Dad really not too bad today – ate quite a considerable meal (and was most surprised when his tummy was taken by surprise) – though he’s gone slightly confused with overtiredness tonight and has had a disaster with his catheter which needed sorting out at just before 11. Good job I was still awake and busy nattering to my nephew.
It is just so unbelievably wonderful to see him. My sister being quite a bit older than me, my nephews and I grew up more like brothers and sister than aunt and nephews and I am incredibly fond of them. I rarely get to see them these days and communication is never that brilliant, them being men and me being slightly busy, but news is invariably passed between us via their mum and it’s always great to see them and catch up directly with how they are doing. And, of course, in a life fairly devoid of social life, it’s been really great this evening to chat endlessly with someone of my own age, or thereabout….. even if he resolutely refuses to take my advice that teaching is NOT THE JOB to go into! He seemed almost willing to help me tackle laying the new flooring in my hall, but seemed even more relieved when I said I was only joking. Shame.
Dad’s face when he arrived was a treat. I hadn’t told anyone he was coming, just surreptitiously made the bed up and nipped off smartish to collect him from the ferry.
This afternoon held an additional treat for me and the Smudgelets. Finally a month has passed since the last time a Saturday fell on the 11th of the month. This may mean nothing to you, but to me it was quite significant. It meant that this time when I took the boys to the church for a Living History day it was actually the correct day for it! It was absolutely fantastic and the boys are full of it. It was an 18th century day. They got to hold a musket and learn how to fire it; to use flint and a steel to create a spark and light a fire; they had their teeth pulled by a surgeon’s apprentice, an arm amputated and blood let; they watched spinning and hat making and fan painting and talked with an agricultural labourer. But two bits were a dream. One was getting to write with an authentic quill pen, to sand the wet ink with ground cuttlefish bone and to seal their letter with gum arabic in order to bring it home. And best of all was being allowed to churn butter. The milkmaid was brilliant and taught them the whole process – a process they are both keen to experiment with at home with some creamy milk in a jamjar – and the resultant butter pat looked extremely tempting. (Sadly blooming health and safety rules prevented us testing it… that and the lack of piping hot toast!). It was a fantastic afternoon out and it was all I could do to drag them away. What a way to learn history! And how proud I was of the interest they took and the way they spoke to and questioned the living history team who were demonstrating. I think the team has two pending new members!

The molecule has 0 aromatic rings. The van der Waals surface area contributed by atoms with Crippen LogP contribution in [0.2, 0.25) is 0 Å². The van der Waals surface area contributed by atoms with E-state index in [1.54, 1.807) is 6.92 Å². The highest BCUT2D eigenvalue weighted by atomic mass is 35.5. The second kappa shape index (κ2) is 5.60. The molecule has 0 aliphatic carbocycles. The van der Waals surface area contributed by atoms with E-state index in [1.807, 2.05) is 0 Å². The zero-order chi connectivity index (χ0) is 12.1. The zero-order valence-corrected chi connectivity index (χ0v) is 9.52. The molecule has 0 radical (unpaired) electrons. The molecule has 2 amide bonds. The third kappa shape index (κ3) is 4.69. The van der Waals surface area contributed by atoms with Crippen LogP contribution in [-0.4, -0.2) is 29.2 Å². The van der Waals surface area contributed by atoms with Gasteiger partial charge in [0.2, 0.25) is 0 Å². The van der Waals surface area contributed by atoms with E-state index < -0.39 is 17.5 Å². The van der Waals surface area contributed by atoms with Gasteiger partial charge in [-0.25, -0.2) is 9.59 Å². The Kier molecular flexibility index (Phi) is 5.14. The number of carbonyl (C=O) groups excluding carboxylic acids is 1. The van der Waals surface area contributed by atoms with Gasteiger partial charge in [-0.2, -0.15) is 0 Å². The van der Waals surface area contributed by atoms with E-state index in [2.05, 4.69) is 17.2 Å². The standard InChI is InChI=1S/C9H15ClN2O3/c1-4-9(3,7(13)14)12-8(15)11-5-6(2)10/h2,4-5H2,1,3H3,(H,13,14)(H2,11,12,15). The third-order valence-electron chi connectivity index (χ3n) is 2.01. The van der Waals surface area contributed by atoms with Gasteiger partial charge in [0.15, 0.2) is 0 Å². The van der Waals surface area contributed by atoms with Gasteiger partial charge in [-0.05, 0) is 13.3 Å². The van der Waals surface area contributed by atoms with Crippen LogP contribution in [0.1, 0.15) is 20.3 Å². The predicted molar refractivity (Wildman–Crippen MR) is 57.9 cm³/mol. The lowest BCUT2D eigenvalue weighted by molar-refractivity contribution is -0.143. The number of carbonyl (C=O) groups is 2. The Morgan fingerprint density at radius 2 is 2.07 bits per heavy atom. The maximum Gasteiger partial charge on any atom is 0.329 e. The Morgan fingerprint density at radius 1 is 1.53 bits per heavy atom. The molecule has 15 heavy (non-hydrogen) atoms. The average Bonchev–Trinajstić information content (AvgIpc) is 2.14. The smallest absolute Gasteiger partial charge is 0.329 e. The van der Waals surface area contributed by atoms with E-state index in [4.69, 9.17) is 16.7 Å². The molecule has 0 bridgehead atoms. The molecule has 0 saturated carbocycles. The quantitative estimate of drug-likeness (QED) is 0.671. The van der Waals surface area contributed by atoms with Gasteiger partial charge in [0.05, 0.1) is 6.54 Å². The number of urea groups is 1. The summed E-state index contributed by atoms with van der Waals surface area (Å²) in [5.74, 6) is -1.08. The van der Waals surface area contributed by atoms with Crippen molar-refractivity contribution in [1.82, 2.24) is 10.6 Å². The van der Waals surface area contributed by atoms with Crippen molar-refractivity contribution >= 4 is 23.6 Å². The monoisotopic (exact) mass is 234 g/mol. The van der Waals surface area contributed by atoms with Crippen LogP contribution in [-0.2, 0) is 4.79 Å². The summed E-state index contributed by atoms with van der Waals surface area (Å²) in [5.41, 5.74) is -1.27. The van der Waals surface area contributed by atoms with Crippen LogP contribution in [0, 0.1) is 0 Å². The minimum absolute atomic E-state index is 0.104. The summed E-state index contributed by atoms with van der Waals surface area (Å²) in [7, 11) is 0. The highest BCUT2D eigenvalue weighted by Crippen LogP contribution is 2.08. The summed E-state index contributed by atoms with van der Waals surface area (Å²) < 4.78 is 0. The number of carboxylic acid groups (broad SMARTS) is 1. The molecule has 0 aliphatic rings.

What did I learn? That the most successful surgical operation, which dates back to before Christ, was trepanning – cutting out a piece of fractured skull which is pressing on the brain, covering the hole over with a flattened and pliable silver coin and sewing the skin over the top. That you can make charcoal for your tinder box by putting rags in a tin with a tiny hole top and bottom and putting the tin in the fire, watching the smoke gush out and then, when it turns to flame, removing the tin from the fire and extinguishing the flame by blocking the air holes. That you can get the buttermilk out of butter by washing it with very cold water. That it was not sand that they used to blot the ink when writing with a quill but ground cuttlefish. And, as I already knew, that two small boys will learn far more by doing than by reading about it!